CL Educate’s weak listing reinforces investing basics

No matter how buoyant the markets are, the weak listing reinforces the importance of investment basics such as price in conjunction with sector risks, say analysts


The Street is replete with reports of how expensive the CL Educate stock was priced—the issue price pegged the stock valuation at 27 times the current fiscal year earnings per share estimates, substantially higher than its comparable peer MT Educare Ltd. Photo: Bloomberg
The Street is replete with reports of how expensive the CL Educate stock was priced—the issue price pegged the stock valuation at 27 times the current fiscal year earnings per share estimates, substantially higher than its comparable peer MT Educare Ltd. Photo: Bloomberg

With an estimated Rs20,000 crore worth of initial public offerings (IPOs) set to hit the market in the coming months, investors would do well to decipher the factors that led to CL Educate Ltd’s disappointing listing. Last week, the stock listed at a 20% discount to the issue price.

No matter how buoyant the markets are, the weak listing reinforces the importance of investment basics such as price in conjunction with sector risks, says Daljeet Singh Kohli, head of research at IndiaNivesh Securities Ltd.

Siddhartha Khemka, head, equity research (wealth) at Centrum Broking Ltd, points to the importance of business model and track record. “Any company with weak financials and weak fundamentals is not expected to do well upon listing,” he says.

Ankit Tikmany, an analyst at IIFL Wealth and Asset Management Ltd, points out that the weak listing is a lesson in disguise for normal investors.

So what led to the dismal listing? A few things stands out. One is valuations. The Street is replete with reports of how expensive the stock was priced. The issue price pegged the stock valuation at 27 times the current fiscal year earnings per share estimates, substantially higher than its comparable peer MT Educare Ltd.

Of course, Avenue Supermarts Ltd’s (D-Mart) IPO proved that investors do not mind paying a premium if the company is generating superior financial performance. But CL Educate did not tick this box either. Revenue growth in recent years has been volatile, and profitability and return ratios are trailing peers by a wide margin.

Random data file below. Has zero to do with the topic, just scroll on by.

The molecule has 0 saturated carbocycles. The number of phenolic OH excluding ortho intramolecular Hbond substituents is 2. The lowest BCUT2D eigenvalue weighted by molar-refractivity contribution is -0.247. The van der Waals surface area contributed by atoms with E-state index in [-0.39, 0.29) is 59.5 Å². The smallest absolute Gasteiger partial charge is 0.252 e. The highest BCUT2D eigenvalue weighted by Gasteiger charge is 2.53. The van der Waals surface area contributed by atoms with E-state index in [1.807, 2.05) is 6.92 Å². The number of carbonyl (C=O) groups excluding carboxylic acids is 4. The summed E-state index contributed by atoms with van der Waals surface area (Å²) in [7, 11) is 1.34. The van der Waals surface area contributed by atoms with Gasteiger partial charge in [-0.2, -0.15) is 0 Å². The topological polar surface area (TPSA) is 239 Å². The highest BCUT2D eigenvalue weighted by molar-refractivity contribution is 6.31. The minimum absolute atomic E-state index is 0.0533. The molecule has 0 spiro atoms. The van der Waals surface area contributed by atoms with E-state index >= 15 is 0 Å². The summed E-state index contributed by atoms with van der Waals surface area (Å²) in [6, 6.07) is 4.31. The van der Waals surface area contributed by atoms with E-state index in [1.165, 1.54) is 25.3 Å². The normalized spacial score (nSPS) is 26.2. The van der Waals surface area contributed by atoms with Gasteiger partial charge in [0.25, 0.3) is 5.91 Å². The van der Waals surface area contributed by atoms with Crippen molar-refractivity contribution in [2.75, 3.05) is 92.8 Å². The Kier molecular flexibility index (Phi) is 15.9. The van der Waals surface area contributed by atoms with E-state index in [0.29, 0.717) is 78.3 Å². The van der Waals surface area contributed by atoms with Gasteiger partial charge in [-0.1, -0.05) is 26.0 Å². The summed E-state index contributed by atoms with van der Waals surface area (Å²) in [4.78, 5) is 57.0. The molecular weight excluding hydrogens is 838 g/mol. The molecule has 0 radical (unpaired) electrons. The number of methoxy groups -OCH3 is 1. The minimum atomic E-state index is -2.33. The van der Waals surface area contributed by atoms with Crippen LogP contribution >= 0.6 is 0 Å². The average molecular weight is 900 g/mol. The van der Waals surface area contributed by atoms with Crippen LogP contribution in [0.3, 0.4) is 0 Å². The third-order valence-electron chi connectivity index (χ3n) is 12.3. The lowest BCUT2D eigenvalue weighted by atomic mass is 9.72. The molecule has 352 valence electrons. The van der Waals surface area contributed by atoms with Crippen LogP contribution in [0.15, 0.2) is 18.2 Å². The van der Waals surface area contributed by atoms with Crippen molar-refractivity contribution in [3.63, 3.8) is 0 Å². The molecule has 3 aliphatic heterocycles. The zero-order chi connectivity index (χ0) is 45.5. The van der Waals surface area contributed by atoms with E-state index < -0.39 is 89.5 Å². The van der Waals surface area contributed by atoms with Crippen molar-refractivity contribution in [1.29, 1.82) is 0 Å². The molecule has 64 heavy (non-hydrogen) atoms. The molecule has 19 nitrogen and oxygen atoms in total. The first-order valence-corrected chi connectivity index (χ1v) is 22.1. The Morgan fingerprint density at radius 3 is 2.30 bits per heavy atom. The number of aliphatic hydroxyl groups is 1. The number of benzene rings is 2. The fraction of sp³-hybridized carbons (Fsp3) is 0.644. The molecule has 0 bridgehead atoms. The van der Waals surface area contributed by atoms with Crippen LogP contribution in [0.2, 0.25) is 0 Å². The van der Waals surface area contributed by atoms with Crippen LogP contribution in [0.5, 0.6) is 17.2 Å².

The second set of reasons pertains to the industry. Despite its lure, the education sector has proved to be a wealth destroyer for equity investors till now. Tree House Education and Accessories Ltd, Educomp Solutions Ltd, and Career Point Ltd are way below their listing prices. Trading in Everonn Education Ltd is suspended. MT Educare, which did relatively better, is only 5% higher than its IPO price. “Majority of the listed companies in this sector have failed to live up to the expectations,” adds Khemka of Centrum Broking.

According to Sahil Nandkumar, an analyst at Choice Broking, the sector has few entry barriers and is highly competitive. This makes it difficult for the companies to maintain competitive advantages. Almost half of CL Educate’s revenue comes from competitive exams preparation business, which is prone to changes in examination patterns. As an example, Choice Broking points to the sharp drop in enrolments for CL Educate’s civil service preliminary examination in 2016. Career Point is also a case in point. Enrolments at its tutorial business fell sharply a couple of years back when entrance exam patterns for engineering courses were changed.

That brings us to the pertinent question. What makes for a successful IPO investment then? Fundamentally sound firms with strong business prospects at a reasonable valuation will always earn investors good returns in the primary market, says Nandkumar of Choice Broking.

Tikmany of IIFL Wealth adds, “The successful ones have usually shown solid investor appetite on the back of a robust business model and tremendous future earnings potential.”

Perhaps CL Educate’s weak listing was a foregone conclusion, since the issue was subscribed less than two times.

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